He was certainly an artist but hardly a starving one. His Domus Aurea—the Golden House—built in the aftermath of the Great Fire of Rome in A.D. 64—was a visionary project that used light as an architectural element long before Frank Lloyd Wright thought of it. We can walk through it today and appreciate its genius. It showcased his talent that went hand in hand with his over-the-top extravagance. He may have seen himself more as an artist than as emperor, but being emperor was what paid for his artistic projects—he was his own National Endowment for the Arts.
So strong was his identity as an artist that he sealed it with his famous last words, , “What an artist the world is losing!” thus officially registering himself that way for all of history.
He was surprisingly modern in many ways: first, in that he was unmilitary, preferring diplomatic to military solutions, shocking for an emperor, especially one whose grandfather was the glorious Germanicus, and whose great grandfather was Marc Antony. Second, and the key to his character, he was also way out of his era in pursuing self-fulfillment as his highest goal. Third, he was an internationalist, not stuck on Rome as the ultimate model. He tried to foist Greek culture on them—it didn’t take. They still preferred their gladiator bouts to Greek theater and the audiences would flee from the theater when the shows at the arena were announced.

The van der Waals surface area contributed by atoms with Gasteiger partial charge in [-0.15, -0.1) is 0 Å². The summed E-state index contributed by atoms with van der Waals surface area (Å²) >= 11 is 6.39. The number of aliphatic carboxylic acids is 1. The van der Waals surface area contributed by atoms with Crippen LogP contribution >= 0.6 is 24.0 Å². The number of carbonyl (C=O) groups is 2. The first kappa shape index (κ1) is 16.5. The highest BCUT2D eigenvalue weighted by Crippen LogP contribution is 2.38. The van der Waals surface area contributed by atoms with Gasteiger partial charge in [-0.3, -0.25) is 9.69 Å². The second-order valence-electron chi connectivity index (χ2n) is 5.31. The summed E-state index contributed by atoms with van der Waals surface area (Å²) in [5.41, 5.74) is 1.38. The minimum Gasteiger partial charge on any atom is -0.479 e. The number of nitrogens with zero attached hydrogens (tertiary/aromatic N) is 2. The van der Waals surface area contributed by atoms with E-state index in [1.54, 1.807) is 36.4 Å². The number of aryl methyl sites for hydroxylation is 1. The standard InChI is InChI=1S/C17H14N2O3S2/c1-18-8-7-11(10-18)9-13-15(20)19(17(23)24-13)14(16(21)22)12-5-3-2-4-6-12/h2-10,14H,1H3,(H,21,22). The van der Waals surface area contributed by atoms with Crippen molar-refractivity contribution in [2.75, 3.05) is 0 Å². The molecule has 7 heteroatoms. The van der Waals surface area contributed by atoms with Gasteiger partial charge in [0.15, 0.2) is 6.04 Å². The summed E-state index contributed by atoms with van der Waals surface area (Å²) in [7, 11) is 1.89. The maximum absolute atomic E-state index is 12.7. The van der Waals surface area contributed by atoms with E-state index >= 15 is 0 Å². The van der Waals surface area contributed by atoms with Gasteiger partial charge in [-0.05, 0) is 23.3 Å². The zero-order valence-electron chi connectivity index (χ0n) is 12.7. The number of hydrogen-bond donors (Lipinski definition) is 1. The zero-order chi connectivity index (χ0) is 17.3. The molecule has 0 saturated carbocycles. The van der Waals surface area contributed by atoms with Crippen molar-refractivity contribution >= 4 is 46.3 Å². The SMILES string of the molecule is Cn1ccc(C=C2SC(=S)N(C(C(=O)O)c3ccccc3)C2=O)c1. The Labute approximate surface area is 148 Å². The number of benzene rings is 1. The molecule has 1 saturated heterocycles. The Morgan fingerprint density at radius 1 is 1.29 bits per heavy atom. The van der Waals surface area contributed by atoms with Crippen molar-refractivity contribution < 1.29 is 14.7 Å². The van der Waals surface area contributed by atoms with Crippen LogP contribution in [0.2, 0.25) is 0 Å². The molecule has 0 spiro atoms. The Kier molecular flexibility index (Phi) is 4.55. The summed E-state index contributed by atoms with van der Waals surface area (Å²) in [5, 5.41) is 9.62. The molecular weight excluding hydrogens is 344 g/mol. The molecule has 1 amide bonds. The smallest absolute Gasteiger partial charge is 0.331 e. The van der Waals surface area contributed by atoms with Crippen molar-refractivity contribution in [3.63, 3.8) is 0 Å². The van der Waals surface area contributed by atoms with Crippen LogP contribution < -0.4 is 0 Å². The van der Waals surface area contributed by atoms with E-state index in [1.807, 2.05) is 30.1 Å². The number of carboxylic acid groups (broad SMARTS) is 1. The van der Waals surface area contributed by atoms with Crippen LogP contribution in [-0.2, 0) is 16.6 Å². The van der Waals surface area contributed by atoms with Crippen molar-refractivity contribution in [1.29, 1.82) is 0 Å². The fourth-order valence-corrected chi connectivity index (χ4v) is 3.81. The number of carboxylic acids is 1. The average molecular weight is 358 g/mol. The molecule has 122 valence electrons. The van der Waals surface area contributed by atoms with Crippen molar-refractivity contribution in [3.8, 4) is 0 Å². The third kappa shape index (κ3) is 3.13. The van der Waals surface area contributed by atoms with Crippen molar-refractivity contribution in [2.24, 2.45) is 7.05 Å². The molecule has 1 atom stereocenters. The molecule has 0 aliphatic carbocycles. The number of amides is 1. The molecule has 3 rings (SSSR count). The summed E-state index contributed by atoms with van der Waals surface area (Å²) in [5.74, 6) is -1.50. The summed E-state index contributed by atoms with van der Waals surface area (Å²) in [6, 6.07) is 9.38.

He was a romantic. Yes! When he was in his late teens, he fell madly in love with a freed slave who worked in the palace, and was determined to marry her and make her his empress. Marriage between a Roman citizen and a foreigner was illegal in Rome (as Marc Antony found out), let alone with a foreigner who was a slave. But the love-smitten emperor ordered a bogus pedigree of royal descent to be created for her to make it kosher. It did not work, but they remained close all their lives and in the end she was the one who gave him his funeral rites.
He may have been the first hippie, a prototype. He grew his hair long, grew a beard, and ditched togas for flowered tunics, receiving senators barefoot. He hung out with the lower classes, preferring the company of charioteers and slaves to the aristocrats, who disdained him for it.
Unfortunately, aristocrats wrote his history and from them has come the negative image he has endured ever since. He didn’t fiddle while Rome burned (in fact he was active in fire fighting and relief efforts), he wasn’t insane (just peculiar), he wasn’t a tyrant, and his reign was a stable and prosperous one for the empire.
If the aristocrats didn’t completely blacken his name, the succeeding Flavian dynasty finished the job. They filled in his Golden House, pulled down his statues, filled in his lake and built the Colosseum on top of it. But in a way he had the last laugh, as the original name ‘the Flavian Amphitheater’ is lost and the structure is known to all as the Colosseum, because of the hundred and twenty foot colossal statue of Nero standing beside it, which for some reason they didn’t bother to destroy. So it loomed over the structure for centuries.
Finally, he was the last true Caesar—that is, a member of the dynasty founded by Julius Caesar. There is a always a melancholy ring to being the last of a family, a culture, an era. That he holds this place fascinates me, and has others for centuries.